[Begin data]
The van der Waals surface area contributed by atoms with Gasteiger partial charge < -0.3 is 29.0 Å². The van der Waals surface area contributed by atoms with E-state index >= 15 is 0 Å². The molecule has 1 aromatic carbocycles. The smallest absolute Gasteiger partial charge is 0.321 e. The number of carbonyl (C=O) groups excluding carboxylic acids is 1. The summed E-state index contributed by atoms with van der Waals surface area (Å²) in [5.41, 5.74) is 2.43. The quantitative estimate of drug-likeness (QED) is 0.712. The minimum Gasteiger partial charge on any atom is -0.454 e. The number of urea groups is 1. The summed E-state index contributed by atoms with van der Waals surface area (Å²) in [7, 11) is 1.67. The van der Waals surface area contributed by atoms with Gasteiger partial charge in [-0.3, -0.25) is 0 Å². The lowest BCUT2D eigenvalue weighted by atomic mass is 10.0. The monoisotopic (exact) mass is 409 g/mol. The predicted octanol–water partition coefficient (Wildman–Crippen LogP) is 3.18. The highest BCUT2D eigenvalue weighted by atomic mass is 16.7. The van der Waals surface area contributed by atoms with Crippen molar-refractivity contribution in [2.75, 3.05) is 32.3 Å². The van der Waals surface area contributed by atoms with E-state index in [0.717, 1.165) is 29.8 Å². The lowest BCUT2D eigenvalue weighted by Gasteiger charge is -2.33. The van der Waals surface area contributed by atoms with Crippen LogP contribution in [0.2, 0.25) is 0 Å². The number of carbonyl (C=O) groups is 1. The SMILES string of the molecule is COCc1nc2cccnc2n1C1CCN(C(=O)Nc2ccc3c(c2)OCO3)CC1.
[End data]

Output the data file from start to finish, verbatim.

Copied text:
The van der Waals surface area contributed by atoms with Gasteiger partial charge < -0.3 is 29.0 Å². The van der Waals surface area contributed by atoms with E-state index >= 15 is 0 Å². The molecule has 1 aromatic carbocycles. The smallest absolute Gasteiger partial charge is 0.321 e. The number of carbonyl (C=O) groups excluding carboxylic acids is 1. The summed E-state index contributed by atoms with van der Waals surface area (Å²) in [5.41, 5.74) is 2.43. The quantitative estimate of drug-likeness (QED) is 0.712. The minimum Gasteiger partial charge on any atom is -0.454 e. The number of urea groups is 1. The summed E-state index contributed by atoms with van der Waals surface area (Å²) in [7, 11) is 1.67. The van der Waals surface area contributed by atoms with Gasteiger partial charge in [-0.3, -0.25) is 0 Å². The lowest BCUT2D eigenvalue weighted by atomic mass is 10.0. The monoisotopic (exact) mass is 409 g/mol. The predicted octanol–water partition coefficient (Wildman–Crippen LogP) is 3.18. The highest BCUT2D eigenvalue weighted by atomic mass is 16.7. The van der Waals surface area contributed by atoms with Crippen molar-refractivity contribution in [2.75, 3.05) is 32.3 Å². The van der Waals surface area contributed by atoms with E-state index in [0.717, 1.165) is 29.8 Å². The lowest BCUT2D eigenvalue weighted by Gasteiger charge is -2.33. The van der Waals surface area contributed by atoms with Crippen LogP contribution in [0.2, 0.25) is 0 Å². The number of carbonyl (C=O) groups is 1. The SMILES string of the molecule is COCc1nc2cccnc2n1C1CCN(C(=O)Nc2ccc3c(c2)OCO3)CC1.